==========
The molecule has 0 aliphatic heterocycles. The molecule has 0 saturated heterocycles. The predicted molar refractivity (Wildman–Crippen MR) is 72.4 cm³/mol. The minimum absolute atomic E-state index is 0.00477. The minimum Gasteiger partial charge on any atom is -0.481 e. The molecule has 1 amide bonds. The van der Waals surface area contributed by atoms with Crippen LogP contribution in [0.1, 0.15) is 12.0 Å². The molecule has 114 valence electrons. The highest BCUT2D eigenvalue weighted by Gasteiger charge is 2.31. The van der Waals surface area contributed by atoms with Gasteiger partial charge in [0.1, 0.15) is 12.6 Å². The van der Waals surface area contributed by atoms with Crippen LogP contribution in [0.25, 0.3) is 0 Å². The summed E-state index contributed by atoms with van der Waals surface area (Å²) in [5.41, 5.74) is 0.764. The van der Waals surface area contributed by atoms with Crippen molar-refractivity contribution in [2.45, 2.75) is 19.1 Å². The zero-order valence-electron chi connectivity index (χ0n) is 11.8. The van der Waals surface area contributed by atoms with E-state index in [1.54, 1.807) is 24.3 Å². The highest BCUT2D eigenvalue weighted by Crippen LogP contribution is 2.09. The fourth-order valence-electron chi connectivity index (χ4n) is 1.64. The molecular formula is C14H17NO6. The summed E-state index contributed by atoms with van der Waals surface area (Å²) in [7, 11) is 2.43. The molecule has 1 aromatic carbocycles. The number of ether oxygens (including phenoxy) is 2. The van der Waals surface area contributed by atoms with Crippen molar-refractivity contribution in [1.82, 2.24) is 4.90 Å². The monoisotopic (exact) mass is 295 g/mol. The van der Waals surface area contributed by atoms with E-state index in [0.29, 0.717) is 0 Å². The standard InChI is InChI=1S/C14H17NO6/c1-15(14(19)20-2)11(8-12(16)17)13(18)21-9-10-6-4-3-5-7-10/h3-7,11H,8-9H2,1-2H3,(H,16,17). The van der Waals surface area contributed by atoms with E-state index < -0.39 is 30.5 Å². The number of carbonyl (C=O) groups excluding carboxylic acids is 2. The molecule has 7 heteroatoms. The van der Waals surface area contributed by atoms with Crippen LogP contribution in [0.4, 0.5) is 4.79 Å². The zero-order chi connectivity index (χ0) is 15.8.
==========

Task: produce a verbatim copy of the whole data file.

The molecule has 0 aliphatic heterocycles. The molecule has 0 saturated heterocycles. The predicted molar refractivity (Wildman–Crippen MR) is 72.4 cm³/mol. The minimum absolute atomic E-state index is 0.00477. The minimum Gasteiger partial charge on any atom is -0.481 e. The molecule has 1 amide bonds. The van der Waals surface area contributed by atoms with Crippen LogP contribution in [0.1, 0.15) is 12.0 Å². The molecule has 114 valence electrons. The highest BCUT2D eigenvalue weighted by Gasteiger charge is 2.31. The van der Waals surface area contributed by atoms with Gasteiger partial charge in [0.1, 0.15) is 12.6 Å². The van der Waals surface area contributed by atoms with Crippen LogP contribution in [0.25, 0.3) is 0 Å². The summed E-state index contributed by atoms with van der Waals surface area (Å²) in [5.41, 5.74) is 0.764. The van der Waals surface area contributed by atoms with Crippen molar-refractivity contribution in [2.45, 2.75) is 19.1 Å². The zero-order valence-electron chi connectivity index (χ0n) is 11.8. The van der Waals surface area contributed by atoms with E-state index in [1.54, 1.807) is 24.3 Å². The highest BCUT2D eigenvalue weighted by Crippen LogP contribution is 2.09. The fourth-order valence-electron chi connectivity index (χ4n) is 1.64. The molecular formula is C14H17NO6. The summed E-state index contributed by atoms with van der Waals surface area (Å²) in [7, 11) is 2.43. The molecule has 1 aromatic carbocycles. The number of ether oxygens (including phenoxy) is 2. The van der Waals surface area contributed by atoms with Crippen molar-refractivity contribution in [1.82, 2.24) is 4.90 Å². The monoisotopic (exact) mass is 295 g/mol. The van der Waals surface area contributed by atoms with E-state index in [0.29, 0.717) is 0 Å². The standard InChI is InChI=1S/C14H17NO6/c1-15(14(19)20-2)11(8-12(16)17)13(18)21-9-10-6-4-3-5-7-10/h3-7,11H,8-9H2,1-2H3,(H,16,17). The van der Waals surface area contributed by atoms with E-state index < -0.39 is 30.5 Å². The number of carbonyl (C=O) groups excluding carboxylic acids is 2. The molecule has 7 heteroatoms. The van der Waals surface area contributed by atoms with Crippen LogP contribution in [0.4, 0.5) is 4.79 Å². The zero-order chi connectivity index (χ0) is 15.8.